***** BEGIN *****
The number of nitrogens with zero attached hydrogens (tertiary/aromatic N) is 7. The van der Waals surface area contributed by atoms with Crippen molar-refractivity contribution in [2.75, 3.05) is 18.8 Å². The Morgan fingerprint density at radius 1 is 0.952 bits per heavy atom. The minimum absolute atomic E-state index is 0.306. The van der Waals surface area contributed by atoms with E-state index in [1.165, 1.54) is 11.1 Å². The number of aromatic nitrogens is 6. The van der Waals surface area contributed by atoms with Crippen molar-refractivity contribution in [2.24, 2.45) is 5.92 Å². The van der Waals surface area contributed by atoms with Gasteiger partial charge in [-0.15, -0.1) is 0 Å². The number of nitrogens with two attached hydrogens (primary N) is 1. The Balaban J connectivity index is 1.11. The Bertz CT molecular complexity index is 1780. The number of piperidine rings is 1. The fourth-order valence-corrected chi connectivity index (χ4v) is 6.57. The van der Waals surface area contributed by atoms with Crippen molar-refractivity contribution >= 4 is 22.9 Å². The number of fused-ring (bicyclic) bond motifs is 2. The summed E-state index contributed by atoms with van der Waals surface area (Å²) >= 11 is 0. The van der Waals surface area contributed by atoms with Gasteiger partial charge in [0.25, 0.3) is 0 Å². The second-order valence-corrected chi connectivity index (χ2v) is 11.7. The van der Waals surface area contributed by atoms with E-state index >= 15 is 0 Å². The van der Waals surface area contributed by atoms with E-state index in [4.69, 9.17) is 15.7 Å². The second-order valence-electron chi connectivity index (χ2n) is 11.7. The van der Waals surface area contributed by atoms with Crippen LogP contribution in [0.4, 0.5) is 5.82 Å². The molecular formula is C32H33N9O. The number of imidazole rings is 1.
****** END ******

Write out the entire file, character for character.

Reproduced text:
The number of nitrogens with zero attached hydrogens (tertiary/aromatic N) is 7. The van der Waals surface area contributed by atoms with Crippen molar-refractivity contribution in [2.75, 3.05) is 18.8 Å². The Morgan fingerprint density at radius 1 is 0.952 bits per heavy atom. The minimum absolute atomic E-state index is 0.306. The van der Waals surface area contributed by atoms with E-state index in [1.165, 1.54) is 11.1 Å². The number of aromatic nitrogens is 6. The van der Waals surface area contributed by atoms with Crippen molar-refractivity contribution in [2.24, 2.45) is 5.92 Å². The van der Waals surface area contributed by atoms with Gasteiger partial charge in [-0.15, -0.1) is 0 Å². The number of nitrogens with two attached hydrogens (primary N) is 1. The Balaban J connectivity index is 1.11. The Bertz CT molecular complexity index is 1780. The number of piperidine rings is 1. The fourth-order valence-corrected chi connectivity index (χ4v) is 6.57. The van der Waals surface area contributed by atoms with Crippen molar-refractivity contribution >= 4 is 22.9 Å². The number of fused-ring (bicyclic) bond motifs is 2. The summed E-state index contributed by atoms with van der Waals surface area (Å²) >= 11 is 0. The van der Waals surface area contributed by atoms with Gasteiger partial charge in [0.25, 0.3) is 0 Å². The second-order valence-corrected chi connectivity index (χ2v) is 11.7. The van der Waals surface area contributed by atoms with E-state index >= 15 is 0 Å². The van der Waals surface area contributed by atoms with E-state index in [4.69, 9.17) is 15.7 Å². The second-order valence-electron chi connectivity index (χ2n) is 11.7. The van der Waals surface area contributed by atoms with Crippen LogP contribution in [0.4, 0.5) is 5.82 Å². The molecular formula is C32H33N9O. The number of imidazole rings is 1.